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The growth of global society and the reduction of barriers through globalization represent major vehicles for expansion. Capitalism is essential to consider in this case because it represents an economic system based on the private ownership of production means to earn a profit (Weiss 189). All countries worldwide operate on the basis of capitalism to increase their prosperity and ensure the well-being of their citizens. However, some may abuse their power in the global arena and use the resources of less privileged parties for the purpose of getting rich. Sweatshop Warriors: Immigrant Women Workers Take on the Global Factory by Miriam Ching Yoon Louie brilliantly discusses the growth and expansion of globalized capitalism through the direct testimonies of immigrant women workers. The analysis will aim to answer several questions regarding the gains from the book from a historian’s perspective, the events on which the work shed light, the point of view on the events, the accuracy of their representation, and the use in World History courses.
The book was chosen for the present analysis due to the author giving the voice to those people who were abused by the institution of capitalism and showing how they fought back against exploitation despite being at the very lowest step of the economic ladder. Sources used to write the review included Weiss’s Business Ethics and Logan’s “Emerging Ghettos” as they provide some insights into the economic and racial issues described in Sweatshop Warriors.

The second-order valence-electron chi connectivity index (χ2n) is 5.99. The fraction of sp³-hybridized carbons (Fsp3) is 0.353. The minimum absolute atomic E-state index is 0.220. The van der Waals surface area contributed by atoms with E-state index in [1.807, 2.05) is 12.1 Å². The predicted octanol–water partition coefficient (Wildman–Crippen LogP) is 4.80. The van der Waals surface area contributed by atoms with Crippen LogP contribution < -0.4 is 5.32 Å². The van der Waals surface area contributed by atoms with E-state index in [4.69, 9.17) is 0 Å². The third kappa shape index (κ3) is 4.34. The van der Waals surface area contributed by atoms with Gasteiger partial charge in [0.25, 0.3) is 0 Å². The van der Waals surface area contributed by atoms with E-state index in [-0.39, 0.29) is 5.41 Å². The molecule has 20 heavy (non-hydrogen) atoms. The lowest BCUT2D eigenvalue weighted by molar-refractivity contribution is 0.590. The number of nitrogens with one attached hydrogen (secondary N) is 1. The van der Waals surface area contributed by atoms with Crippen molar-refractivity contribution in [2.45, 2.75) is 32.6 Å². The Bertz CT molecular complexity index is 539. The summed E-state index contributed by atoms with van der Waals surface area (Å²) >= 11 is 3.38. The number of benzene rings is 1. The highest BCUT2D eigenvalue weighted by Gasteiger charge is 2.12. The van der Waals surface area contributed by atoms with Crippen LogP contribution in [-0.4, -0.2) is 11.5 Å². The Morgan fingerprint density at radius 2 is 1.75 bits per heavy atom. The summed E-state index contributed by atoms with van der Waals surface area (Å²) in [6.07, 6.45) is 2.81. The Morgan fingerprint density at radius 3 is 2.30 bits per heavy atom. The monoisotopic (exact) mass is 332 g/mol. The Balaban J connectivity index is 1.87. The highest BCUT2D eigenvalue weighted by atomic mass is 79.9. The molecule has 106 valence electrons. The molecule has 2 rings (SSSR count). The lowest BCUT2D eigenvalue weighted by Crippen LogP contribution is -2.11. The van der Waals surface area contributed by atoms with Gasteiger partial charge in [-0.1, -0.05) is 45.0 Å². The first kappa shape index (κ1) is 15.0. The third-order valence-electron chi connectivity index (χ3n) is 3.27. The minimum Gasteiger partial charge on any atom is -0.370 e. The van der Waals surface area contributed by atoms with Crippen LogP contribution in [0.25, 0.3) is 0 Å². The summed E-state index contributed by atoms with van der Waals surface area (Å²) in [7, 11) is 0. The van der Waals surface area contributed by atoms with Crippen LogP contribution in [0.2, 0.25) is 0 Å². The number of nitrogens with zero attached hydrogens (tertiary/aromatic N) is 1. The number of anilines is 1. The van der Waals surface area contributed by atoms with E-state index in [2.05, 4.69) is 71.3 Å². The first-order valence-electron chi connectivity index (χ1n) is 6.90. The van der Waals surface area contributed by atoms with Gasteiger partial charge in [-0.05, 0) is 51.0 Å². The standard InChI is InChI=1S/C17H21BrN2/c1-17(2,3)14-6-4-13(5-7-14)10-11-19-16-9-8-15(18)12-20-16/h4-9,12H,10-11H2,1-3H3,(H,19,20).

Ching Yoon Louie explores the problem of the reemergence of sweatshops in the United States in the late twentieth century. It was assumed that sweatshops disappeared a long time ago, and their presence would not be accepted due to the increased awareness of society of the problem. Sweatshops represent an instrument to the development of capitalism both in the US and globally. The exploitation and oppression of workers that are put in inhumane conditions allow large companies to extend the production of their goods and become more equipped to compete with other capitalists. The extremely low pay that workers receive is the key to the success of organizations that abuse labor.
The creation of labor unions in the US was to end sweatshops in the country through collaborating with political allies, social institutions, and public supporters of no-abuse labor. In 1955, the American Federation of Labor and Congress of Industrial Organizations (AFL-CIO) was established as a significant step in the labor movement to provide advocacy and support to workers. Ching Yoon Louie reflects on the AFL-CIO in 2000 and the speech given by Rojana “Na” Cheunchujit in front of 20,000 workers, demanding to end sanctions against employees (215). Na was among the seventy-two Thai workers who were kept at the El Monte, CA sweatshop and forced to sew garments for little to no pay in 1988. Their case terrified the nation because, by that time, everyone thought that sweatshops only existed overseas and not in the States.